Ultrasonic Cleaning for Industrial Parts: Common Questions, Part I

Cleaning for Industrial Parts: Common Questions Part two

In any industrial setting, for any industrial process, it is essential to keep industrial parts clean. Clean parts help keep machinery running smoothly; they help to mitigate any process flaws or errors; they protect sensitive industrial parts and components from damage, corrosion or contamination; and they help to promote quality in nearly every facet of an industrial operation.

When it comes to ultrasonic cleaning for industrial parts, we at UltraSonic LLC field many questions—about how ultrasonic cleaning works, which parts can be cleaned, the cost of ultrasonic cleaning, the savings that it offers, and what it takes to get started.

In an effort to educate people about ultrasonic cleaning, we thought it would be a good idea to compile a list of frequently asked questions (FAQs), along with answers to each one. Given the number of questions we receive, we’re presenting this as a two-part series. We hope you find it helpful.

Question: How does ultrasonic cleaning work for industrial parts?

Answer: Ultrasonic cleaning is a precision parts cleaning technology that uses high-frequency sound waves to remove dirt and contaminants from parts. Energy is transferred to and stored within micron-sized bubbles that are formed from the alternating pressure waves generated from high-energy transducers. As the bubbles contact the parts to be cleaned, they implode, releasing the stored energy and creating a micro jet, with a scrubbing action that dislodges contaminants from the parts.  Dirt, oils and other dislodged contaminants then settle to the bottom of the tank.

The process of formation and collapse/implosion of these tiny bubbles is called cavitation, and is common to all ultrasonic cleaners. What is unique about UltraSonic LLC’s solutions is the placement of the transducers on the side of the tank, rather than on the bottom (as virtually all other manufacturers do).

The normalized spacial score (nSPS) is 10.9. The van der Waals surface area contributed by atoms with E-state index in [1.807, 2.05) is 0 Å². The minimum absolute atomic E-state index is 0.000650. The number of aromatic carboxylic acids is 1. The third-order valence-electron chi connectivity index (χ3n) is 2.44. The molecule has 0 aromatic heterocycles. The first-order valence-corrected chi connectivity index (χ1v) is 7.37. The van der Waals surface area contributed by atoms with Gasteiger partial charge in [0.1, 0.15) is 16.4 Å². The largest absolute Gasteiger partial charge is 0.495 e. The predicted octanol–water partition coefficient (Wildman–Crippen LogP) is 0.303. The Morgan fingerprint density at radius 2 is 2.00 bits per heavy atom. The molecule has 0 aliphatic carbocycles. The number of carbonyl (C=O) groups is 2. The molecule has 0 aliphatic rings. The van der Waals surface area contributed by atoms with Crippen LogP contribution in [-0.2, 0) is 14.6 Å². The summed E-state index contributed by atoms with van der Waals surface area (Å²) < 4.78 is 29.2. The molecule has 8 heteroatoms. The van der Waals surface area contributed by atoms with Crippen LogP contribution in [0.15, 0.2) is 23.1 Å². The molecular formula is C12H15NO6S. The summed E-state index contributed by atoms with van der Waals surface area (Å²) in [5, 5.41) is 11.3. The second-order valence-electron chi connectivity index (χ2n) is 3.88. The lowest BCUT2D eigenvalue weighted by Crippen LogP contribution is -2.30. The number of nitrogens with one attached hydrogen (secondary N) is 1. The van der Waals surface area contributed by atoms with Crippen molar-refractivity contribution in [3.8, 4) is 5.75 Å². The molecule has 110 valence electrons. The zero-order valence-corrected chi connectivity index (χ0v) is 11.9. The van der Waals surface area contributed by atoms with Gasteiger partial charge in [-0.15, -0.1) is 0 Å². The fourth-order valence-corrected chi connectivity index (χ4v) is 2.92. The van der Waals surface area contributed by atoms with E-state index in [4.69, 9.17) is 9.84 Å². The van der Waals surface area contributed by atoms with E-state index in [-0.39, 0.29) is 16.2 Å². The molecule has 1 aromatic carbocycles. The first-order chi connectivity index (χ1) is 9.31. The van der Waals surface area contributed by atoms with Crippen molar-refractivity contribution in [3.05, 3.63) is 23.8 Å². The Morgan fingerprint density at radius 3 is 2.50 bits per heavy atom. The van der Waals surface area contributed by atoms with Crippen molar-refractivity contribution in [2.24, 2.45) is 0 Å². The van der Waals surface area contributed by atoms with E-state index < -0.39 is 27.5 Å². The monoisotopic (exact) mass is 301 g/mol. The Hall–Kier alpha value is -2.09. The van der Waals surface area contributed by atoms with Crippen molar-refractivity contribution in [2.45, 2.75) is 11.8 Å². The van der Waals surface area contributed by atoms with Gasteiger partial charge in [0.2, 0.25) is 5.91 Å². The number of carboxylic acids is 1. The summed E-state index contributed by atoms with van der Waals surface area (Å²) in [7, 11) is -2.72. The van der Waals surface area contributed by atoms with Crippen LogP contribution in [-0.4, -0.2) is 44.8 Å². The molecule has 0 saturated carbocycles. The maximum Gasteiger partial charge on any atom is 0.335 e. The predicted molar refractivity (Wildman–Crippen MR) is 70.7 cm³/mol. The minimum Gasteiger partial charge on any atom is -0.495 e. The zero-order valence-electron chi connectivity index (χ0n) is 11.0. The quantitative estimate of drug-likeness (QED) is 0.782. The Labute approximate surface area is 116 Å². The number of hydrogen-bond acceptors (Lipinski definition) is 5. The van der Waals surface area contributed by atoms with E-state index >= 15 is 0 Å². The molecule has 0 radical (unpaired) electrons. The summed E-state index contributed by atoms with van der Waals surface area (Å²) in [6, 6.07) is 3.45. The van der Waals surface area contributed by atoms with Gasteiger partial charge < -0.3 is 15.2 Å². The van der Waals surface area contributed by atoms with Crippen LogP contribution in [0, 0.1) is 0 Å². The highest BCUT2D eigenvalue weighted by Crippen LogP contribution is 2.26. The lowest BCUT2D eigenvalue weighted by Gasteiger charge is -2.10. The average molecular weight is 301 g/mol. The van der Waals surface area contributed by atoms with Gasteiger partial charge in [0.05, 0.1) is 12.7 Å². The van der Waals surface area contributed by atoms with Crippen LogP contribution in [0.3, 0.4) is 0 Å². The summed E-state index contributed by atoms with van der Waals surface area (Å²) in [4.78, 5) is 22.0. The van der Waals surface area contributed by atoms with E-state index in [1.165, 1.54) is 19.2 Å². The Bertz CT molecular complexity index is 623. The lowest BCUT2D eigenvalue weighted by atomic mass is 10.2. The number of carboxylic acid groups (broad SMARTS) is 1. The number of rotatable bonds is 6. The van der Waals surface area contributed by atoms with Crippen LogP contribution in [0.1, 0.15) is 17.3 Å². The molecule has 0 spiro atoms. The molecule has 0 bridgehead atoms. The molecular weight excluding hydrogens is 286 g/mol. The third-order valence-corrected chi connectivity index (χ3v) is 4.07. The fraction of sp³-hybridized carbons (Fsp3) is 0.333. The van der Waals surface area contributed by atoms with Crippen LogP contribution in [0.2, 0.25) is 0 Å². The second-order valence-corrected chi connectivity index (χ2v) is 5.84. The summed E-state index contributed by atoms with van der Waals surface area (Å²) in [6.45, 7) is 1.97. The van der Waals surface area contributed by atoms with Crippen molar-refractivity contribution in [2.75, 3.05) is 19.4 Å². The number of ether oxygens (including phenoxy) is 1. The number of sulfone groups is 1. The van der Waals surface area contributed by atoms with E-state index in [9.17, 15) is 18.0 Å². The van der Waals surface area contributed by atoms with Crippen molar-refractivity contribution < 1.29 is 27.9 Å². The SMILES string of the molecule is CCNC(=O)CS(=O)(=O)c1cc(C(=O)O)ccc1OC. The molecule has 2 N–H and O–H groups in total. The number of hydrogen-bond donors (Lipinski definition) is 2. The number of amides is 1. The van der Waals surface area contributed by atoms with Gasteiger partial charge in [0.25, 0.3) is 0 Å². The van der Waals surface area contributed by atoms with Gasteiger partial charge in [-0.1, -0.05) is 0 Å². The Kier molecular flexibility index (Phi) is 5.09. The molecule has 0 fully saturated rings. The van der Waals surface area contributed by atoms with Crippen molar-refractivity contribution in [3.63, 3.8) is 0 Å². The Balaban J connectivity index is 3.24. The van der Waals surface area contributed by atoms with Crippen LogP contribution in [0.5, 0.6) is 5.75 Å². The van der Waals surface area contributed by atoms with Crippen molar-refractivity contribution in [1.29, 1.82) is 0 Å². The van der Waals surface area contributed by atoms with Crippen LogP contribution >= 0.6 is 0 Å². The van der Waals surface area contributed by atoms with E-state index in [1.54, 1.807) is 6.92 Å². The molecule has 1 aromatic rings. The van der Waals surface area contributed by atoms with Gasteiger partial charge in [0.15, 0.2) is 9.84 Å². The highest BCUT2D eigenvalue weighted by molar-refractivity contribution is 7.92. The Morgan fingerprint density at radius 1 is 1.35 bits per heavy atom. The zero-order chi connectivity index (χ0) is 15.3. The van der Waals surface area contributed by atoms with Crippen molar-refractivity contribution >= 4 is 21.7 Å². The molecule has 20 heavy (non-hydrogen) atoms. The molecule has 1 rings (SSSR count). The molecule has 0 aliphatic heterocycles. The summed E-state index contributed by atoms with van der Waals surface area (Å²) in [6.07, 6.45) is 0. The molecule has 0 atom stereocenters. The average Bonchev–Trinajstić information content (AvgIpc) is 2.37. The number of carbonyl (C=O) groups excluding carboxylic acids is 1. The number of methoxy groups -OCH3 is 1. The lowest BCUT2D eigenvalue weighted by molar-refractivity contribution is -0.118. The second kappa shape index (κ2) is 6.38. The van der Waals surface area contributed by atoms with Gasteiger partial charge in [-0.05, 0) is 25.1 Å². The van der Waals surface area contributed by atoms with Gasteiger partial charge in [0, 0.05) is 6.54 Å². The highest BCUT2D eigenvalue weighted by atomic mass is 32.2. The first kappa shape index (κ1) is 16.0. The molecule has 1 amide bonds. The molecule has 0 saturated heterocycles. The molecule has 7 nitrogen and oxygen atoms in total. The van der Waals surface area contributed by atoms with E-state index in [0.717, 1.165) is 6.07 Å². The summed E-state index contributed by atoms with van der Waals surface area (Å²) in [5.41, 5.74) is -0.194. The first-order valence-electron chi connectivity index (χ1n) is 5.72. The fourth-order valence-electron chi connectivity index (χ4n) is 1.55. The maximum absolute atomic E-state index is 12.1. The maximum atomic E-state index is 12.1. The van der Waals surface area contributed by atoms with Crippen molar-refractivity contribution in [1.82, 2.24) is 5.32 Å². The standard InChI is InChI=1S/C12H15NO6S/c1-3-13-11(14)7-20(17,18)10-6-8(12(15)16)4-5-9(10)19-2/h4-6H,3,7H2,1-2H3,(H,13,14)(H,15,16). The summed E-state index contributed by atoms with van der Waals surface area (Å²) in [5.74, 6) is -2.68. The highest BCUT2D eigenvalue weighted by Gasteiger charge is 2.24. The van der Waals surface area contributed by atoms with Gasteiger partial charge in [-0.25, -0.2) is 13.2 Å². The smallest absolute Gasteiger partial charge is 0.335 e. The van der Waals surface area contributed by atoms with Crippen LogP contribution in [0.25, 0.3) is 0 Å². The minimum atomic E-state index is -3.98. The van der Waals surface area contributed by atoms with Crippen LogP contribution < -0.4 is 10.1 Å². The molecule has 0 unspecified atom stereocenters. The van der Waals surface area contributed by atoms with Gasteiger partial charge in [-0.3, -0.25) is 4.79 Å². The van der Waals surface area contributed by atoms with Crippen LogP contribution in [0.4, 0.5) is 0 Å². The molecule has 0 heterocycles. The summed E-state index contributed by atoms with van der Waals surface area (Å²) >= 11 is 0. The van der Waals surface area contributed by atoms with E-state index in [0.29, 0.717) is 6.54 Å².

Unlike bottom-mounted transducers, side-mounted transducers provide a consistent cleaning action from top to bottom, with no “blind spots.” To further ensure that all surfaces are cleaned, an agitation table, which holds either the parts or part baskets, oscillates within the tank. This movement guarantees that all surfaces of the components contact the transducer waves. A V-shaped bottom also allows dough, dirt and grime to collect on the bottom without interfering in the transducer’s wave path, and it allows for easy cleaning.

Question: How long does ultrasonic cleaning for industrial parts generally take?

Answer: We can’t say there is a set amount of time for specific cleaning cycles. Really, that depends on several factors: the amount of dirt and contaminants on a given part; how clean that part needs to be; the ultrasonic cleaning solution being used; the temperature of the tank in which the part is being cleaned; and so on.  That said, it takes dramatically less time to clean most parts for industrial, automotive, aerospace or medical applications using ultrasonic cleaning than by using other methods, most notably hand washing.

As an example, for automotive parts cleaned in one of the ultrasonic cleaning machines that we at UltraSonic LLC sell, the cycle time is three minutes. During that short amount of time, that machine is removing carbon, grease and any number of other contaminants from that automotive part. On a manufactured part, the cycle time can be much less—in many cases, less than a minute.